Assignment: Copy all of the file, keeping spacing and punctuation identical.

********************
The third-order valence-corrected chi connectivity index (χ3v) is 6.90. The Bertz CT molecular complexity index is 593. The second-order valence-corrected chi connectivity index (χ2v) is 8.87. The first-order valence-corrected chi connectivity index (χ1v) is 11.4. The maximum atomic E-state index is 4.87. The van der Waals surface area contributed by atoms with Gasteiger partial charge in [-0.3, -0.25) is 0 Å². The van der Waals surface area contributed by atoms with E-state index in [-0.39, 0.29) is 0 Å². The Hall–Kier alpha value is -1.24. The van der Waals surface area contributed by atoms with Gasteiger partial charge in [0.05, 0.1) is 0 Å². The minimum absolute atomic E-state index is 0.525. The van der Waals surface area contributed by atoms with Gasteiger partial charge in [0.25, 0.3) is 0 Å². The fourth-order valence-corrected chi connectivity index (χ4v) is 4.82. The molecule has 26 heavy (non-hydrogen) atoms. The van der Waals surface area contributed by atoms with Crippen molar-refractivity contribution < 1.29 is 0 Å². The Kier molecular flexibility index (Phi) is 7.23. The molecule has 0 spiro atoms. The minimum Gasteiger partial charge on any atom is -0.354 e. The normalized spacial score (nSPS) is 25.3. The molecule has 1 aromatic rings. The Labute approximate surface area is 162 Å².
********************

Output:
The third-order valence-corrected chi connectivity index (χ3v) is 6.90. The Bertz CT molecular complexity index is 593. The second-order valence-corrected chi connectivity index (χ2v) is 8.87. The first-order valence-corrected chi connectivity index (χ1v) is 11.4. The maximum atomic E-state index is 4.87. The van der Waals surface area contributed by atoms with Gasteiger partial charge in [-0.3, -0.25) is 0 Å². The van der Waals surface area contributed by atoms with E-state index in [-0.39, 0.29) is 0 Å². The Hall–Kier alpha value is -1.24. The van der Waals surface area contributed by atoms with Gasteiger partial charge in [0.05, 0.1) is 0 Å². The minimum absolute atomic E-state index is 0.525. The van der Waals surface area contributed by atoms with Gasteiger partial charge in [0.25, 0.3) is 0 Å². The fourth-order valence-corrected chi connectivity index (χ4v) is 4.82. The molecule has 26 heavy (non-hydrogen) atoms. The van der Waals surface area contributed by atoms with Crippen molar-refractivity contribution < 1.29 is 0 Å². The Kier molecular flexibility index (Phi) is 7.23. The molecule has 0 spiro atoms. The minimum Gasteiger partial charge on any atom is -0.354 e. The normalized spacial score (nSPS) is 25.3. The molecule has 1 aromatic rings. The Labute approximate surface area is 162 Å².